A Wild Hunger

Notes on eating, foraging and the power of looking closer


CAPTION: One of late summer’s sweetest fruits, elderberries demand little preparation. A note of caution: elderberry seeds occasionally contain trace amounts of a certain cyanide-producing chemical; fresh, uncooked fruit should be enjoyed in moderation. PATRICK MAINELLI


These were definitely the wrong shoes to wear today,” Christina said as we moved—her in front, me behind—along a narrow ridge of burnished mud. It was a bit sketchy, actually, trying to grip the skin of this washed-out bluff a few hundred feet above North River Drive. The place we walked is known locally as Satan’s Slide, and is maybe the highest point in Hummel Park out on the northern edge of Omaha. The park—all scrubby forest and shaded valley—has long been a repository for some of the city’s darkest urban legends.

Satan’s Slide, for one, is not only an ideal spot for minors to avoid curfew and surreptitiously drink the dozens of Budweisers and Colt 45s that pile at the bottom of every crevice here, but is also the place where some poor guy once ended his life by driving a car clean off the side of it. There’s also the persistent talk of satanic rites played out in the little stone pavilion near the park’s center (the pentagram spray-painted there on the floor isn’t helping put that particular rumor to rest). There are the Civil War elms whose branches bow with a sullen tilt toward the ground, pulled, supposedly, by the haunted weight of the men lynched here generations ago. There was the colony of albinos exiled out of town and into these woods, known for nabbing the occasional unguarded child for supper. And then, of course, ten years ago, there was the very real child, a twelve-year-old girl for whom a three-foot grave had been made, after her kidnapping and murder, along the winding and shadowed road Christina and I had just driven to get in here.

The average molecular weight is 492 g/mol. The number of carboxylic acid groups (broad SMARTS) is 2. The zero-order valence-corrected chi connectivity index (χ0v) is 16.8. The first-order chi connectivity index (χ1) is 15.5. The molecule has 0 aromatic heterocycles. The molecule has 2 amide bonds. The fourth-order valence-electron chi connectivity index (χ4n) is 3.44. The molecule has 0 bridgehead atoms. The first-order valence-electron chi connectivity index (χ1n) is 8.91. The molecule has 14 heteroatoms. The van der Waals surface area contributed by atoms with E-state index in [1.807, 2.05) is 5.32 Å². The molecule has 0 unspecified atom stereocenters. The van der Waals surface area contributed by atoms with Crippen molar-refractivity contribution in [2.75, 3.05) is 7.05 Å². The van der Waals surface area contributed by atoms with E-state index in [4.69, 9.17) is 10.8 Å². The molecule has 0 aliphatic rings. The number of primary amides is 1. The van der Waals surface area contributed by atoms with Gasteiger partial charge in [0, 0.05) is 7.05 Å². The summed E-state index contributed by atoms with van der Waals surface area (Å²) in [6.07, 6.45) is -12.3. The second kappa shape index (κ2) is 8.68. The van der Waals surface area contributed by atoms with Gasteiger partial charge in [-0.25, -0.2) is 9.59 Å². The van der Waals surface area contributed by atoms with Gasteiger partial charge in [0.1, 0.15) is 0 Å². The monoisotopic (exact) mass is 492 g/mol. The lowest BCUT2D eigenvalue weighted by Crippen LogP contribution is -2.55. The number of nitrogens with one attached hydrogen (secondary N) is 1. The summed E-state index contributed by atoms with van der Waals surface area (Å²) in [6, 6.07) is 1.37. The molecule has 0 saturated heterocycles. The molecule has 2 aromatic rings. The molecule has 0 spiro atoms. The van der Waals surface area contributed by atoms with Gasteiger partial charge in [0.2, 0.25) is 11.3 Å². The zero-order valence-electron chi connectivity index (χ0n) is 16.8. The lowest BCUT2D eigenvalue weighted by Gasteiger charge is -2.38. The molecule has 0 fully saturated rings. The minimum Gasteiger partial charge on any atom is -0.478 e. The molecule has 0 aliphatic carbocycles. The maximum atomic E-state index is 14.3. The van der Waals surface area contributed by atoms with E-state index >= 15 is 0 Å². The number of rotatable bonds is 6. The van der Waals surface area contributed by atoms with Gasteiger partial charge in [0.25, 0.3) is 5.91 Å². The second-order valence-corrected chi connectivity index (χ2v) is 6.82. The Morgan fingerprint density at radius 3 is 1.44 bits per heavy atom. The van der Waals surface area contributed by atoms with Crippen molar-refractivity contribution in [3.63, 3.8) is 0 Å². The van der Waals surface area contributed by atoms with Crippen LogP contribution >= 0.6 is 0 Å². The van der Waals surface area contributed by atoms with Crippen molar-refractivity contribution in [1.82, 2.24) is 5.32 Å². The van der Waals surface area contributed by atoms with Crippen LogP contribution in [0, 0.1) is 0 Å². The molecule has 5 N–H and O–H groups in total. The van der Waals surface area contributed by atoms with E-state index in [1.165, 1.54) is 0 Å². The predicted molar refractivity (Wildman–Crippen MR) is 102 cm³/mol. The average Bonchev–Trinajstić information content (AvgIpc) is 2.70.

And for what?

The sumac, mainly, which was one of the few plants growing up there in the baked and trampled soil of the bluff. Christina (the girl with the wrong shoes) needed the fruit of the plant (and fruit really is a loose term here—the sumac seed being covered only by a thin and hairy red skin, no fleshy meat like a cherry or pear). She’d been making muslin bags that she hoped to dye a particular sumac shade of red. After steeping the fruit in hot water for a few hours she’d simply swap out the berries for the fabric and let the natural color soak in. I’d read that by following nearly the same method I could make a vitamin C-rich tea, or a sweetened chilled drink similar to lemonade (pink lemonade in this case). Plus, my friend Frank had suggested making an infusion of sumac in alcohol to contribute to a saison beer he planned to brew at summer’s end.

Christina skirted, half sliding half crawling, between the plants, pulling her knife across stalks as thick as her thumb, just below the fruit’s bulbous drupe—a torch of burnt red sprouting by the dozen from each spare green shrub. Though she cited only her own random desire as inspiration for coming out here on a day off to collect the most out-of-the-way plant in the city, Christina is not alone in her pastime. Increasingly, many otherwise regular people have been drawn into the shaggy, untoward acres around their homes and cities in hopes of digging and plucking and collecting their way back to a more intimate relationship with the earth and its constituents.


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